In 1983, the world was introduced to The Kraljic Matrix. But is it still as relevant to procurement today?
September 1983: Peter Kraljic publishes an article that will deeply change both the working methodology and concept of many Procurement departments.
The article, published in the Harvard Business Review was titled “Purchasing must become Supply Management”. It introduced a concept that has been a key tool for procurement ever since: The Kraljic Matrix.
In this article, Kraljic advocated and argued for the need for profound transformation of the Purchasing Department into a much more strategic role. He included several examples of large organisations that had already done so, and achieved excellent results.
In order to support the required change to a more strategic role, Kraljic introduced a decision matrix. In this article, we will explain how the matrix works, and how organisations can apply it in their procurement department.
Defining The Kraljic Matrix
The Kraljic Matrix classifies the sourcing scope (also known as acquisition perimeter) from a company according to two factors.
1. Financial Impact
Measures the impact on both the manufacturing costs of the product and its impact on the profit margin.
Look at the example of manufacturing a Lego brick. Plastic would have a high financial impact, both because it accounts for most of the product cost, and because the current volatility of oil (the price of which impacts directly on plastic cost) greatly affects the profit margin.
2. Complexity of Supply
Sorts the market complexity to achieve a stable and uninterrupted supply. In this case, we must consider whether there are monopolies, logistic issues, volatility, or impact of technological changes.
An example of highly complex supply would be the chipset manufacturer for mobile phones Qualcomm. The company took over Intel and Nvidia, giving them a monopoly on the market, and the ability to refuse to supply certain organisations.
Whereas some organisations, like Samsung, chose to manufacture their own chipsets. However, not all companies can do the same.
By combining both factors, we produce a chart with four perfectly differentiated groups:
Standard commodities with an abundant source of suppliers. They are usually highly standardised, and easily available, products. Supply risk is low, though there is a high impact on costs and benefits. For example, plastic or raw material for Lego bricks.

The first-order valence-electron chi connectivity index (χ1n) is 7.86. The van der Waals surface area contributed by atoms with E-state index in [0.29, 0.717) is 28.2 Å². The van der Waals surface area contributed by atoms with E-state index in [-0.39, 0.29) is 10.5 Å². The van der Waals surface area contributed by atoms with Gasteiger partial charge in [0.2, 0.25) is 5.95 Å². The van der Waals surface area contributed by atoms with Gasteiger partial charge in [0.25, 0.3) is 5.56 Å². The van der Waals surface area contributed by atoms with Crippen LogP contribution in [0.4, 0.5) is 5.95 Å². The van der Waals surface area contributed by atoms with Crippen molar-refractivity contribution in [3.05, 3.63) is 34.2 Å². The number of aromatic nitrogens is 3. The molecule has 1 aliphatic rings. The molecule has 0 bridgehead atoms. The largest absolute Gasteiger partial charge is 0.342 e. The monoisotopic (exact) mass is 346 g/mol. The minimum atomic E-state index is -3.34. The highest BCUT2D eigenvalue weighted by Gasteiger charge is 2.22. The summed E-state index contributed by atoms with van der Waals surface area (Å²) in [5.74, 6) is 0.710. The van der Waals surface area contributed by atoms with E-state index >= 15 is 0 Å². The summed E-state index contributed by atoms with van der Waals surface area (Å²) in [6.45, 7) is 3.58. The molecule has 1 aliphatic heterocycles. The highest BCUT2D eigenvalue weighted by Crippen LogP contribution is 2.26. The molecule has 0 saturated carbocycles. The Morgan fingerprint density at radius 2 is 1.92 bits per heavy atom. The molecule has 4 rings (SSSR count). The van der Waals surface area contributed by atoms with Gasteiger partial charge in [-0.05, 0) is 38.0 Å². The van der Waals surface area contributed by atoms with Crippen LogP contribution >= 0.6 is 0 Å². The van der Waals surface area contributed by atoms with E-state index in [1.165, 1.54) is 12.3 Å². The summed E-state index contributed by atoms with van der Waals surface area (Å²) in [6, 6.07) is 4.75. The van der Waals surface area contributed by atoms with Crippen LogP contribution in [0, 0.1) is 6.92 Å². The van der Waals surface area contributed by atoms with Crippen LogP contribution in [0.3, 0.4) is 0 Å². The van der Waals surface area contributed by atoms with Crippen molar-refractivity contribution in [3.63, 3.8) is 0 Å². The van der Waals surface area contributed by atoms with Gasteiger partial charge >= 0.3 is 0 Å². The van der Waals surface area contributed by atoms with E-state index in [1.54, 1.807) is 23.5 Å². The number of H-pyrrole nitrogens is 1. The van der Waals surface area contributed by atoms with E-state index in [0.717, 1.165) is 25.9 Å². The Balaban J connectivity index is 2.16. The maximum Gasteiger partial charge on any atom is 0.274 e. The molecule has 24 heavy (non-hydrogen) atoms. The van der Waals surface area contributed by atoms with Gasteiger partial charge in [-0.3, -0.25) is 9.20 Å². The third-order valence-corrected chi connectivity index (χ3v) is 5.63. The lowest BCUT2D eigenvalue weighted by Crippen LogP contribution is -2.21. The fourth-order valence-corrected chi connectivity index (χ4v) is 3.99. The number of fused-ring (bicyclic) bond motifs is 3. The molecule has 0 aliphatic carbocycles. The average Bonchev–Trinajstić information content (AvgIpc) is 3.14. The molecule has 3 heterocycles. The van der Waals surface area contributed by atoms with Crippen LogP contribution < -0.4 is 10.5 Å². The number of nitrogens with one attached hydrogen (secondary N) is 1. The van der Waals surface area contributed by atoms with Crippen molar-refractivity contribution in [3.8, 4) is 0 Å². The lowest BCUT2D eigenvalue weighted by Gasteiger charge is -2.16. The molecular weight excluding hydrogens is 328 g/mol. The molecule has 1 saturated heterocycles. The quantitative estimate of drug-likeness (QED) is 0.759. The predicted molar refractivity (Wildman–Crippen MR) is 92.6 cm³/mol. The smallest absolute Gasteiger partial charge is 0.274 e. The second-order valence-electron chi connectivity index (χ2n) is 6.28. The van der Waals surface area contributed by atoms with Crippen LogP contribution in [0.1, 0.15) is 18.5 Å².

These are critical products for a company, and are the key focus for the Procurement team. There is high risk against supply, and a high impact on cost. For example, the Qualcomm chipsets for mobile phones.
Those products that have a low impact on costs, and the supply of these is low in complexity. A good example would be, for example, standard screws in a computer factory.
These are products with limited source of supply. Their supply risk is high, but do not have a major financial impact. For example, an integral part of technology hardware, the power pack for a laptop.
Analysis and Strategy
Once you have classified the products, you can define the strategies to be applied on each group in order to optimise supply. While each item will likely have it’s own specific strategy, the categorisation in The Kraljic Matrix points to a common direction and goal for each, and shows common pros and cons for each group.
We are in a so-called “buyer’s market”. Because of this, we need to negotiate to achieve the best supply conditions from a dominant position. Procurement can do this through the use of tenders, reverse auctions, setting specific target prices, or framework agreements.
In this case, the need to mitigate risk is mutual between the supplier and the buyer. The goal here is to ensure long-term availability. Therefore, procurement needs to consider suppliers as an equal and look for a “win-win” negotiation that benefits both parties.
In these cases supplier development strategies, partnerships, and supplier innovation are recommended.
There are products with low economic impact and low complexity of supply. This makes them usually the lowest priority in a sourcing strategy.
Habitually supply agreements are negotiated based on high volumes, or Kanban type solutions are implemented. A good example is the screws in the computer factory described above. These would be bought in bulk, but have a variety of suppliers available in the market.
These are the opposite to Leveraged Items – we are in a “Supplier’s Market.”
In this case two parallel strategies must be followed. The first is to secure supply through framework agreements, providing for penalties for the supplier due to lack of supply while maintaining good relationships with existing suppliers.
The second, which should be done at the same time, is for procurement to work with R&D or Engineering departments to establish alternative products that can be used. This enables the organisation to reduce supply risk, turning bottleneck items back to non-critical items.
Some Advice to Heed
Although the information provided by The Kraljic Matrix may seem very generalised, it’s purpose is to help set up a basis of supply strategy.
By classifying sourcing activities using the Matrix, organisations can get a clearer picture of its available resources, priorities for negotiations, and objectives it wants to achieve.
The article wouldn’t be complete without some advice. The Kraljic Matrix is a dynamic tool – it changes, so it needs to be reviewed frequently. Markets have become more dynamic, and the supply situation can change significantly in short time periods.
Being able to adapt to these changes is a critical success factor for Procurement. Therefore the tools used to develop strategies must also be dynamic and flexible, which is why the Kraljic Matrix can provide great value for organisations.